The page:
This is a small part of the truth. In reality, as I describe in my book, The Color of Law, racially explicit government policy in the mid-twentieth century was the most powerful force separating the races in every metropolitan area, with effects that endure today. Because racial segregation results from the open, racially explicit, purposeful action of federal, state, and local governments, our residential racial boundaries are unconstitutional; because they are unconstitutional, we have an obligation to remedy them; because we have forgotten the history of how residential segregation was created by government, we are handicapped in our ability to address it.
The New Deal created our first civilian public housing, intended to provide lodging mostly for lower-middle-class white families during the Depression. Some projects were built for black families as well, but almost always segregated. At the time, many urban areas were integrated because workers of both races lived in walking distance of downtown factories and other workplaces. In many cities, for example, communities near train stations were frequently integrated, because the railroads would only hire African Americans as baggage handlers; they had to live nearby, among white workers in other industries. The Public Works Administration (PWA) demolished many such integrated neighborhoods to build segregated housing instead, creating segregation where it had not previously existed. In Atlanta, the government demolished a neighborhood that was about half white and half black to build a public housing project for whites only, with a separate project for African Americans farther away. In St. Louis, housing in a similarly mixed neighborhood was demolished to build a project for African Americans only, with a separate project for whites built in a different part of the city.
This, it should be emphasized, was not primarily a program for the South or border states. In Northern and Midwestern states, the federal government’s New Deal programs, along with local housing agencies, created segregated patterns that persisted for generations. In his autobiography, The Big Sea, the African American poet and novelist Langston Hughes described going to high school in an integrated Cleveland neighborhood where his best friend was Polish and he dated a Jewish girl. The PWA cleared the area to build one project for whites and another for African Americans. In Cambridge, Massachusetts, the Central Square neighborhood between Harvard University and Massachusetts Institute of Technology (MIT) was about half white and half black at the beginning of the 1930s. The federal government demolished integrated housing in Central Square to create two separate projects, one for whites and one for African Americans.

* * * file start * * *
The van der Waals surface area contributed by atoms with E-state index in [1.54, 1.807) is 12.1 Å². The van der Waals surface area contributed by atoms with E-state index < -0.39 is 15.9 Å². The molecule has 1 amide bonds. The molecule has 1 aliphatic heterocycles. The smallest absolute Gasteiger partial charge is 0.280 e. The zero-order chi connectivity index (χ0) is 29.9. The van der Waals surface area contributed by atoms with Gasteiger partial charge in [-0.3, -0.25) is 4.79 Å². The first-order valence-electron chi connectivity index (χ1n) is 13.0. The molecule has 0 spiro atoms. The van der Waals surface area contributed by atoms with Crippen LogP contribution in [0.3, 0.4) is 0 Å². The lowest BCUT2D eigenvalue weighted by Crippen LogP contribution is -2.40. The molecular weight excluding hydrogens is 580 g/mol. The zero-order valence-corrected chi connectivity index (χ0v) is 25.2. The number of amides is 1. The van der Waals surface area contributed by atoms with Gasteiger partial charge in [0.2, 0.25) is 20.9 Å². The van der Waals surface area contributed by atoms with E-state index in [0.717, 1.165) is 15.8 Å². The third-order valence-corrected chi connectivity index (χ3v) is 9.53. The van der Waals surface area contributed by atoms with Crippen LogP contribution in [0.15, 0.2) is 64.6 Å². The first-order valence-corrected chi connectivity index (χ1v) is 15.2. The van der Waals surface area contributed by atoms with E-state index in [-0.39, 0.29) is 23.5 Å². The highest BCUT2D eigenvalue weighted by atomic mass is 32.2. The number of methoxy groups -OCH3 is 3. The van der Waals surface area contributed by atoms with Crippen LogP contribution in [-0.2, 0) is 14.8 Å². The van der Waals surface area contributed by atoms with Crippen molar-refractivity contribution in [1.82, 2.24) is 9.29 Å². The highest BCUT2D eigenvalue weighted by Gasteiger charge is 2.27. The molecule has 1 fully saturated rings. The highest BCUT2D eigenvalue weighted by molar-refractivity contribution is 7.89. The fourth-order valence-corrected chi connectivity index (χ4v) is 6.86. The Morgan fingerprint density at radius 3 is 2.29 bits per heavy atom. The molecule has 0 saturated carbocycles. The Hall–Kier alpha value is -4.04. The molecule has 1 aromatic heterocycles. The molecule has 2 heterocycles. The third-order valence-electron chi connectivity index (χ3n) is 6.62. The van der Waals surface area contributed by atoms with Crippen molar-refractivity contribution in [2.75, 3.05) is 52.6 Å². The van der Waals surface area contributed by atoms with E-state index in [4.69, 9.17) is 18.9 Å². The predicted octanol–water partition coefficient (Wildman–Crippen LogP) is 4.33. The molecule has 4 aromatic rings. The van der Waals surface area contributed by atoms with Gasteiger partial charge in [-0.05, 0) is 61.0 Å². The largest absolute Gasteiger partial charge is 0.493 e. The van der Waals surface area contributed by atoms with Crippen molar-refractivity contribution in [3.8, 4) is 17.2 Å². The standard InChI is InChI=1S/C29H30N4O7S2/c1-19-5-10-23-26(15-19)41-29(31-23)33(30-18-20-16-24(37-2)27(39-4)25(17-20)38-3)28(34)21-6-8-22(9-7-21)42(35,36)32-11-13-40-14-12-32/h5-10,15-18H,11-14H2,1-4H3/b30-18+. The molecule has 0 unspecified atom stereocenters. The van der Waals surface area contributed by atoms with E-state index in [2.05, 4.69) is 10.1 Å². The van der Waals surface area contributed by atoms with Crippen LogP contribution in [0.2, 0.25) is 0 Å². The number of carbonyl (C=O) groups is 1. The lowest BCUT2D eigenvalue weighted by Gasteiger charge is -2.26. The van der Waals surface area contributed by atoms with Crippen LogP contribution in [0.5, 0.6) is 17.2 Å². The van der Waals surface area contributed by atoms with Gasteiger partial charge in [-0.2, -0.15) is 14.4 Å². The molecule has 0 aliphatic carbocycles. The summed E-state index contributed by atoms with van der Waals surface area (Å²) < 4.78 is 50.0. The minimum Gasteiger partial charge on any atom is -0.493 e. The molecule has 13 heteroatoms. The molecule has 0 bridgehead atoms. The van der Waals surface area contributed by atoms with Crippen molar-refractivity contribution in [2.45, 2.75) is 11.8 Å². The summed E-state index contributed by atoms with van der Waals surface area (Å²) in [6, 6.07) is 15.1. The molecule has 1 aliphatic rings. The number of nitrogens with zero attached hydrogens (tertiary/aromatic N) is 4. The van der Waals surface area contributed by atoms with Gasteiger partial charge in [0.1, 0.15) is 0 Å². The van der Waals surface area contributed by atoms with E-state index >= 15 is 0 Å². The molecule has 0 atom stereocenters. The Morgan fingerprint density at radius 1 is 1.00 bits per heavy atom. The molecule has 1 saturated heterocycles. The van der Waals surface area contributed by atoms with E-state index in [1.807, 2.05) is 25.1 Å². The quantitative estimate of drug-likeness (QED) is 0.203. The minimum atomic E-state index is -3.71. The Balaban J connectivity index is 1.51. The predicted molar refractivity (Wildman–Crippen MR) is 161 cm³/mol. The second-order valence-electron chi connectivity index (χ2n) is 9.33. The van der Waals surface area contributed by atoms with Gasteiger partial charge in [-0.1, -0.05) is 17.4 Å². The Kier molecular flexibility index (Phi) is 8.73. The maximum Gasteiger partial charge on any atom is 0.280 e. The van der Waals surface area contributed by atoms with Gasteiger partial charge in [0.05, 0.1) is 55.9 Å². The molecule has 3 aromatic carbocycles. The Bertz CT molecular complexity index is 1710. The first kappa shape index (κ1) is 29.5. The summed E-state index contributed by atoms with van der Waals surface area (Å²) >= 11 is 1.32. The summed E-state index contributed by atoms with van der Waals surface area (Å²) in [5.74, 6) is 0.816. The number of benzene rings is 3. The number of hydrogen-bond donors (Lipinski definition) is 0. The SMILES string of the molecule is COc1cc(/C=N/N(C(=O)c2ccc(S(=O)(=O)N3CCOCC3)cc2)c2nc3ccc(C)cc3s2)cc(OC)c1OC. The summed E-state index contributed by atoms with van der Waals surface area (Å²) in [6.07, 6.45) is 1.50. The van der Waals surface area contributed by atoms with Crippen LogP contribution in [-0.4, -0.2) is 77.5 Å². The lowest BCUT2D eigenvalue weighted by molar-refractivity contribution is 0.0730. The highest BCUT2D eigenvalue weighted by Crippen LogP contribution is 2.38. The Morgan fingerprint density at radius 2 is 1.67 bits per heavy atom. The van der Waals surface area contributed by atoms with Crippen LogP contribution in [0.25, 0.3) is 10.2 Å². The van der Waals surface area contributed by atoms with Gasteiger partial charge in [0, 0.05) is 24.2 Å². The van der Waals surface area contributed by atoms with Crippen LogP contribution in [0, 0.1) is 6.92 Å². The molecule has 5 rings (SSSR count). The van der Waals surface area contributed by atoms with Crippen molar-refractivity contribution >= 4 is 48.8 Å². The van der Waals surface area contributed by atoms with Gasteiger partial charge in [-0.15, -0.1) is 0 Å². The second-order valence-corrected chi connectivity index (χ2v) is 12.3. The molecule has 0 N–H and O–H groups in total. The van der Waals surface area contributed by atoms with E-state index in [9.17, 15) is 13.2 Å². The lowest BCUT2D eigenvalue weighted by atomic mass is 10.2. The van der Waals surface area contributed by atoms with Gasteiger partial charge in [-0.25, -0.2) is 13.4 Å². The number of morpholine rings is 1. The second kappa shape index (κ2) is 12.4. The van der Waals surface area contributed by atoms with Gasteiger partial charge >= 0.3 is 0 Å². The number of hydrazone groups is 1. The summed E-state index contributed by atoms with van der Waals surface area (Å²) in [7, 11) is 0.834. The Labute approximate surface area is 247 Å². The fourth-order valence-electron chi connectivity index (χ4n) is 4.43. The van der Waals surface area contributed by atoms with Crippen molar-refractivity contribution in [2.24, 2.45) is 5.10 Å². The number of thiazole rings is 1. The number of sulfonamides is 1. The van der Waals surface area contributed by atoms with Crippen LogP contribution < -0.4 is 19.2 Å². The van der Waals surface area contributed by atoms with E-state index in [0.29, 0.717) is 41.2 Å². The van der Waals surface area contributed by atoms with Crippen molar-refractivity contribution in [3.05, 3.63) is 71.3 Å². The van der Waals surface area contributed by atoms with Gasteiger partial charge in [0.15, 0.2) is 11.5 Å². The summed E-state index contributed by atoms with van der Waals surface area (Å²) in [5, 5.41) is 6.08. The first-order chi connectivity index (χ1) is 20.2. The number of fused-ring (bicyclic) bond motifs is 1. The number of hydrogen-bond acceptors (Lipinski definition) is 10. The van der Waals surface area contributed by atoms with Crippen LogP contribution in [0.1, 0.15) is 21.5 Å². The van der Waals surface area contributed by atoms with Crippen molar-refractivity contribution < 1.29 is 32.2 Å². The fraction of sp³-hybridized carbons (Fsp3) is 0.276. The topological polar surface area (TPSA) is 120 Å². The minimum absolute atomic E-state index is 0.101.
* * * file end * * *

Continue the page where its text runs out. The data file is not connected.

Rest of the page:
In Boston, the federally financed Mission Hill project was for whites, the Mission Hill Extension across the road was for African Americans. In Chicago, the Julia C. Lathrop and Trumbull Park Homes were built in white neighborhoods for whites only; the Ida B. Wells Homes were built in an African American area for blacks only. This government housing program exacerbated existing racial patterns; had projects been integrated, Chicago would not now be one of the most segregated cities in the nation.
During World War II, whites and African Americans flocked to jobs in defense plants, sometimes in communities that had no tradition of segregated living. Yet the government built separate projects for blacks and whites, determining future residential boundaries. Richmond, California, a suburb of Berkeley, was one of the nation’s largest shipbuilding centers. It had few African Americans before the war; by its end, thousands were housed along the railroad tracks in Richmond and Berkeley, while white workers were assigned to housing in more established white residential areas.
By the mid-1950s, projects for whites had many unoccupied units, while those for African Americans had long waiting lists. Eventually, as whites continued to leave, almost all public housing was opened to African Americans. At about the same time, industry left for the suburbs, good urban jobs became scarce, and public housing residents became poorer. A program that originally addressed a middle-class housing shortage began to warehouse the poor.